James Lea of Stonerocks Farm, Bolney (United Kingdom) said that he was dissatisfied with the decision of the Planning Committee to reject his glamping proposal, especially as the planning officers had recommended his application be approved.
According to a report, Lea and his sister inherited the farm about two years ago, after their father’s death.
Lea added that a tremendous amount of consideration and time went into the application, including hiring a landscape architect, looking at where to plant wildflowers and hedgerows, and enhancing the application’s local landscape.
“We will appeal. It was written up for approval by the council’s planning officers, so we are hopeful of a different outcome at appeal.”
The pods, which are 3 meters high, were called “posh sheds” by one councilor, while Judy Llewellyn-Burke, who has lived near the farm for more than 20 years, warned that allowing pods to be built will alter the appearance of the landscape entirely for the worse.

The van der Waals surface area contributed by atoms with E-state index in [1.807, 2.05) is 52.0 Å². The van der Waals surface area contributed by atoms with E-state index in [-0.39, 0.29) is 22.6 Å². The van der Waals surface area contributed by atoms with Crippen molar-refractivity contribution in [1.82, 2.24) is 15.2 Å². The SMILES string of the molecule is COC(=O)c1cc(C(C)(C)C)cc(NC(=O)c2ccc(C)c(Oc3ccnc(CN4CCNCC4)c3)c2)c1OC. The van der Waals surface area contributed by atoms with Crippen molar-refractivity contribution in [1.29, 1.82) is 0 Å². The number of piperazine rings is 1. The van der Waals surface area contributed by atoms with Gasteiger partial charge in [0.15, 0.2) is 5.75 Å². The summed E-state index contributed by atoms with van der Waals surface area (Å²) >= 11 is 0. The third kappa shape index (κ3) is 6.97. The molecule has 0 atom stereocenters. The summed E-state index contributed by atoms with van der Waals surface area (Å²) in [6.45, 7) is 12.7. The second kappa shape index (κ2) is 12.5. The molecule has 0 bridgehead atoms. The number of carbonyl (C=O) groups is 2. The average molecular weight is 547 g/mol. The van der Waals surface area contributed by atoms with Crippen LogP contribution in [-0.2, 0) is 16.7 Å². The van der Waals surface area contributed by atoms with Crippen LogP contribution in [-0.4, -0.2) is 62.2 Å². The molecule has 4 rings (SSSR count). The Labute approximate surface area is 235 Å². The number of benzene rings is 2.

However, Lea said that the idea was to go further than just installing pods.
He added that their ambition with the farm is to breathe some life into it, as it hasn’t been used for the past ten years.
“Preserving and indeed trying to enhance the local landscape is incredibly important to us.”
Another issue raised by the committee was the fact that the farm is located within one of the High Weald Area of Outstanding Natural Beauty (AONB).
This was a justification for refusing an application, even though they had a letter by officers stating that the plans would support the rural area’s economy while preserving the rural landscape and conserving an AONB.
Lea stated that they are aware that this part of Mid Sussex is very special and are keen to keep it this way.
“Our ambition with Stonerocks is to generate some modest income from the farm and to re-invest this income back into the site.”
“Our view remains that this is an appropriate use of the land, which causes minimal impact, preserves the setting, follows the local planning policy framework, and will allow for us to maintain the farm going forward.”